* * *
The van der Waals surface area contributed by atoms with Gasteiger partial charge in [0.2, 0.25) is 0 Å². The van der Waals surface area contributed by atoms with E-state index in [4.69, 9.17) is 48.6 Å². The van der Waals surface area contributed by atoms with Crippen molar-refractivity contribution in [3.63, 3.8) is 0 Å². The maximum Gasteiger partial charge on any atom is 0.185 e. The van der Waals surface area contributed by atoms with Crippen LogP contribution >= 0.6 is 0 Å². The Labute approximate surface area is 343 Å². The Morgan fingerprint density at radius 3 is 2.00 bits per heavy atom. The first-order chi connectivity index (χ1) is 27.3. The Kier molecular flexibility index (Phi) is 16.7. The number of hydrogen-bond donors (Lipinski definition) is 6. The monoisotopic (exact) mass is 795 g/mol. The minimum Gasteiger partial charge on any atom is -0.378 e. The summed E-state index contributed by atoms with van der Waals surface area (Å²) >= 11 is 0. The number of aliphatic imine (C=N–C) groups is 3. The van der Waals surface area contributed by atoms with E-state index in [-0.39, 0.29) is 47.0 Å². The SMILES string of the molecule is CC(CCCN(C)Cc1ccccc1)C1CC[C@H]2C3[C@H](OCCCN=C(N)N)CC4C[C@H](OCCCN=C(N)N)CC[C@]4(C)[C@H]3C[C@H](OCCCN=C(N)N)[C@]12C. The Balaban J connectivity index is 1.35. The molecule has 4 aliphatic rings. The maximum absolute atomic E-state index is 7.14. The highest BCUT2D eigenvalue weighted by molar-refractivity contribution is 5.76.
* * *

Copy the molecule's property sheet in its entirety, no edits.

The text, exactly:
The van der Waals surface area contributed by atoms with Gasteiger partial charge in [0.2, 0.25) is 0 Å². The van der Waals surface area contributed by atoms with E-state index in [4.69, 9.17) is 48.6 Å². The van der Waals surface area contributed by atoms with Crippen molar-refractivity contribution in [3.63, 3.8) is 0 Å². The maximum Gasteiger partial charge on any atom is 0.185 e. The van der Waals surface area contributed by atoms with Crippen LogP contribution >= 0.6 is 0 Å². The Labute approximate surface area is 343 Å². The Morgan fingerprint density at radius 3 is 2.00 bits per heavy atom. The first-order chi connectivity index (χ1) is 27.3. The Kier molecular flexibility index (Phi) is 16.7. The number of hydrogen-bond donors (Lipinski definition) is 6. The monoisotopic (exact) mass is 795 g/mol. The minimum Gasteiger partial charge on any atom is -0.378 e. The summed E-state index contributed by atoms with van der Waals surface area (Å²) >= 11 is 0. The number of aliphatic imine (C=N–C) groups is 3. The van der Waals surface area contributed by atoms with E-state index in [-0.39, 0.29) is 47.0 Å². The SMILES string of the molecule is CC(CCCN(C)Cc1ccccc1)C1CC[C@H]2C3[C@H](OCCCN=C(N)N)CC4C[C@H](OCCCN=C(N)N)CC[C@]4(C)[C@H]3C[C@H](OCCCN=C(N)N)[C@]12C. The Balaban J connectivity index is 1.35. The molecule has 4 aliphatic rings. The maximum absolute atomic E-state index is 7.14. The highest BCUT2D eigenvalue weighted by molar-refractivity contribution is 5.76.